“The first man,” Genevan philosopher Jean-Jacques Rousseau famously said, “who, having enclosed a piece of ground, bethought himself of saying ‘This is mine,’ and found people simple enough to believe him, was the real founder of civil society.”
Fences and enclosure have always been synonymous with agriculture and, by extension, the origins of human civilisation.
But with modern technology, there are ways to enclose livestock while eschewing such traditional physical barriers. Norwegian company Nofence uses GPS to provide ‘virtual fences’ for cattle, keeping them in the right place without the need for a physical barrier.
Nofence was founded by Norwegian goat farmer Oscar Hovde, who wanted to utilise mountainous land for grazing but was restricted by the difficulty of building physical fencing on such land. Nofence’s collars, which its cattle wear and which enables the virtual fences to work, were developed in 2011 and approved in 2016. Soon enough, Nofence’s virtual fence tech spread to the UK.
Here’s how it works: each animal in a herd or flock wears a collar, and each collar is linked to Nofence’s app. With the app, a farmer sets up the animal’s pastures, which are bordered by digitally demarcated barriers, or ‘virtual fences.’ Each collar has an ID number, which can be correlated to an animal.
You can allocate each animal to a pasture. Once the animals are within the pasture and they’ve registered a GPS position there, the boundary is activated.
When animals go over one of the virtual fences set up by the app, they’re confronted with an audio warning. If they keep going, they’re shocked with an electrical pulse.
“The main aim of the collars is to train the animals,” Rachel Fuller, business development manager at Nofence, told FoodNavigator.
“They're trained within a physical fenced area initially, and you train them to turn round when they hear the audio warning, so the pulse is a last resort, once they've learned the system, they then hear the audio warning and learn to turn around when hearing that audio warning.
“Once the animals are trained, you can pop them out anywhere: upland areas, or you can do rotational grazing. And they've learned to turn around on that audio warning, so you see a very low impulse to audio ratio, you can get animals that learn to graze within the audio zone, because it's a sound that increases in pitch.
“And as it increases in pitch, it gets to the highest note, that is when the pulse is issued. So you do get some animals that will learn to graze within that audio zone and then turn around in at the last pitch of the sound.”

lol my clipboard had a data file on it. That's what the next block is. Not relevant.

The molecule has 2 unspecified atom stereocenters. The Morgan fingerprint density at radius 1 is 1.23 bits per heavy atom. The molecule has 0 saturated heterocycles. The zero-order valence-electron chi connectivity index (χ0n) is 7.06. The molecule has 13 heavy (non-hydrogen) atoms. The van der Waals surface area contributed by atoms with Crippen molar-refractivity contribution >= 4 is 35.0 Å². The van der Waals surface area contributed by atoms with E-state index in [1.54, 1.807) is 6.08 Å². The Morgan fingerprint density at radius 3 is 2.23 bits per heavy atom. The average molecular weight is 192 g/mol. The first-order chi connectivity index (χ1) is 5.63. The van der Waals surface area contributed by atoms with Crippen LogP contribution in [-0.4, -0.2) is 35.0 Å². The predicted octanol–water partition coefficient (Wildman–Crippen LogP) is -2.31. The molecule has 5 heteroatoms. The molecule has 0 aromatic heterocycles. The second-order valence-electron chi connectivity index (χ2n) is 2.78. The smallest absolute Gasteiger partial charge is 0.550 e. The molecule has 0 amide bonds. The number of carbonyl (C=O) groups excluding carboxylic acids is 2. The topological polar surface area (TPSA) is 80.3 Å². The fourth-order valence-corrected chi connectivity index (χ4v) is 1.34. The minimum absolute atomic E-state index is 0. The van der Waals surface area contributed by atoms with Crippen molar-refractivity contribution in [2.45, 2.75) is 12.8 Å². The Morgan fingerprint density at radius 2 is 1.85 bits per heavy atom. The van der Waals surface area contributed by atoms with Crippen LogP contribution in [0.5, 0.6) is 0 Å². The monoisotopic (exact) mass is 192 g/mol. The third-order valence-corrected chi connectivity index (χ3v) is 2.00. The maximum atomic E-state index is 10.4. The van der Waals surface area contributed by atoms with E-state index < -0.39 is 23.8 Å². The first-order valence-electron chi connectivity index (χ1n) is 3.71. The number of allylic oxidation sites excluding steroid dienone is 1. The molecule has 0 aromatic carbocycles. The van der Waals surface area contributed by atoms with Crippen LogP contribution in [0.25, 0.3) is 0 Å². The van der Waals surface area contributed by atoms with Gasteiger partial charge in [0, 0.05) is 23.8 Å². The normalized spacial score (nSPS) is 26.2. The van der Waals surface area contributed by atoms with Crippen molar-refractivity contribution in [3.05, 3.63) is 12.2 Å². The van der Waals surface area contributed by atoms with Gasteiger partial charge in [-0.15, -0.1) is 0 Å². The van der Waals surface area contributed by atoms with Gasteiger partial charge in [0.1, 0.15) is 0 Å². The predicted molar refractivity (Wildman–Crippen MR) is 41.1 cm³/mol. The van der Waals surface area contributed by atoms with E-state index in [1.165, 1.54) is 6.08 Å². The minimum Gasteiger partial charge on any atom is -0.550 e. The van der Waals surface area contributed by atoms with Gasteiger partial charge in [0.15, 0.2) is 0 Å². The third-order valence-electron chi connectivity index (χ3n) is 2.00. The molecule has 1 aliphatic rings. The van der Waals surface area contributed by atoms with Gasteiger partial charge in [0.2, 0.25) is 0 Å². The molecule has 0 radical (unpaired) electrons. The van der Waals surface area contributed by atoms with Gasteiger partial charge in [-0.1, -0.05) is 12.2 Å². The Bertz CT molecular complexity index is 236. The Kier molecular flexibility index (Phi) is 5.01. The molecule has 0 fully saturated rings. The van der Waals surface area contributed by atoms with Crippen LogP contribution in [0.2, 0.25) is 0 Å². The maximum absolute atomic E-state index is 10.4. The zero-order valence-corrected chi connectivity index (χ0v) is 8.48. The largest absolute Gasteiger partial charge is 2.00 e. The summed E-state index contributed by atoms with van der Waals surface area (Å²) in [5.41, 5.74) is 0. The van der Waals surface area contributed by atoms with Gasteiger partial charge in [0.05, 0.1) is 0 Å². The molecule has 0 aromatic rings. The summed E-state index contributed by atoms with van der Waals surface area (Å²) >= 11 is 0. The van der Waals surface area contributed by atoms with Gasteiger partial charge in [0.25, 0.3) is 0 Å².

Some problems are presented, Fuller told us, by the fact that not all areas have good GPS signal. “If you've got absolutely no mobile phone connectivity . . . then the system is not going to work for you. We do have that conversation with farmers as part of the sales process.”
However, it very much depends on the situation, and in some cases the signal is less integral to the system’s working. “If you were a farmer who wanted to strip graze and do daily moves, for example, with the animals, then yes, you do need a signal,” Fuller told us.
“However, if you're looking at grazing upland areas, or the more conservation type grazing management systems, where the animals are in a larger area, and they're moving the boundaries a lot less often, then you can't get away with a slightly patchy or intermittent signal in places.”
Sustainability for the meat and dairy industry
The meat and dairy industry contributes significantly to climate change, both through methane produced by livestock and deforestation to clear agricultural land. Nofence’s technology, however, means that the process of rearing livestock is better for the environment than it otherwise would be.
“Nofence enables improved grazing management, making it easier for the farmer to implement rotational grazing systems,” Fuller told us, “pastures can easily be set up and changed in the Nofence app significantly reducing the time and labour it takes to move physical fence boundaries."
Rotational grazing has benefits for soil health and biodiversity, she explained, adding that allowing the grass to recover between each grazing rotation can also extend the grazing season and help farmers allocate pasture requirements more effectively.
“Upland grazing areas can be opened up and grazing data can also be viewed so farmers can see where the livestock predominantly graze allowing them to manage land better in extensive systems.”